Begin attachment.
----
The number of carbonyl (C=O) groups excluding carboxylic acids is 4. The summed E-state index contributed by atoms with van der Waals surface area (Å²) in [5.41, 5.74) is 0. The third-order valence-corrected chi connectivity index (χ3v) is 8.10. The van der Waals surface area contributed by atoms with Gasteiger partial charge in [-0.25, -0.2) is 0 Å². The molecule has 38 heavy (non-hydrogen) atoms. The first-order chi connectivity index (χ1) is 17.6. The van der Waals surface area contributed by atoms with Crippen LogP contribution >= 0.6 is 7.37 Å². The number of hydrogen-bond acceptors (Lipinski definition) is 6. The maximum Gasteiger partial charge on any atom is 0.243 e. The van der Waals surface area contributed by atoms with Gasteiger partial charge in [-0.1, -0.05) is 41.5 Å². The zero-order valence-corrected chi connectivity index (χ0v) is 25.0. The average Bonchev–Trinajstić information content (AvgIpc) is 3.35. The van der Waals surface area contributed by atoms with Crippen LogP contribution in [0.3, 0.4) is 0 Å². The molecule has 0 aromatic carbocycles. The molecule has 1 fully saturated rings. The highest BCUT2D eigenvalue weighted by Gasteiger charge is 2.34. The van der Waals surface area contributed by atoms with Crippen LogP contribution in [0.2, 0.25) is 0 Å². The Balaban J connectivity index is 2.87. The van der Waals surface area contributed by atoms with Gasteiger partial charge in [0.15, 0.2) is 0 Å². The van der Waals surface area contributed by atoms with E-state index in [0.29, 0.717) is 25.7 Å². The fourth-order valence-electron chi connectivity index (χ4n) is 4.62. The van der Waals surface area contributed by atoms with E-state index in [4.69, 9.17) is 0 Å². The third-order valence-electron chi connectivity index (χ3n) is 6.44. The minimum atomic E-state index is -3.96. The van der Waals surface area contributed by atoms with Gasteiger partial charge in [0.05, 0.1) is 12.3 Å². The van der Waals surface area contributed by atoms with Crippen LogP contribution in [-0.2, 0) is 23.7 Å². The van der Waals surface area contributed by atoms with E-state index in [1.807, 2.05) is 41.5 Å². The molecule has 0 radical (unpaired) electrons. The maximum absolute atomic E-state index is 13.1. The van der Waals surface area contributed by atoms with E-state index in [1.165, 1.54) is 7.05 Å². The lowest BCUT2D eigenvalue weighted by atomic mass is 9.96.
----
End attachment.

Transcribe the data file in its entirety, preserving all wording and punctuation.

The number of carbonyl (C=O) groups excluding carboxylic acids is 4. The summed E-state index contributed by atoms with van der Waals surface area (Å²) in [5.41, 5.74) is 0. The third-order valence-corrected chi connectivity index (χ3v) is 8.10. The van der Waals surface area contributed by atoms with Gasteiger partial charge in [-0.25, -0.2) is 0 Å². The molecule has 38 heavy (non-hydrogen) atoms. The first-order chi connectivity index (χ1) is 17.6. The van der Waals surface area contributed by atoms with Crippen LogP contribution >= 0.6 is 7.37 Å². The number of hydrogen-bond acceptors (Lipinski definition) is 6. The maximum Gasteiger partial charge on any atom is 0.243 e. The van der Waals surface area contributed by atoms with Gasteiger partial charge in [-0.1, -0.05) is 41.5 Å². The zero-order valence-corrected chi connectivity index (χ0v) is 25.0. The average Bonchev–Trinajstić information content (AvgIpc) is 3.35. The van der Waals surface area contributed by atoms with Crippen LogP contribution in [0.3, 0.4) is 0 Å². The molecule has 0 aromatic carbocycles. The molecule has 1 fully saturated rings. The highest BCUT2D eigenvalue weighted by Gasteiger charge is 2.34. The van der Waals surface area contributed by atoms with Crippen LogP contribution in [0.2, 0.25) is 0 Å². The Balaban J connectivity index is 2.87. The van der Waals surface area contributed by atoms with Gasteiger partial charge in [0.15, 0.2) is 0 Å². The van der Waals surface area contributed by atoms with E-state index in [0.29, 0.717) is 25.7 Å². The fourth-order valence-electron chi connectivity index (χ4n) is 4.62. The van der Waals surface area contributed by atoms with E-state index in [4.69, 9.17) is 0 Å². The third-order valence-electron chi connectivity index (χ3n) is 6.44. The minimum atomic E-state index is -3.96. The van der Waals surface area contributed by atoms with Gasteiger partial charge in [0.05, 0.1) is 12.3 Å². The van der Waals surface area contributed by atoms with Crippen LogP contribution in [-0.2, 0) is 23.7 Å². The van der Waals surface area contributed by atoms with E-state index in [1.807, 2.05) is 41.5 Å². The molecule has 0 radical (unpaired) electrons. The maximum absolute atomic E-state index is 13.1. The van der Waals surface area contributed by atoms with E-state index in [1.165, 1.54) is 7.05 Å². The lowest BCUT2D eigenvalue weighted by atomic mass is 9.96.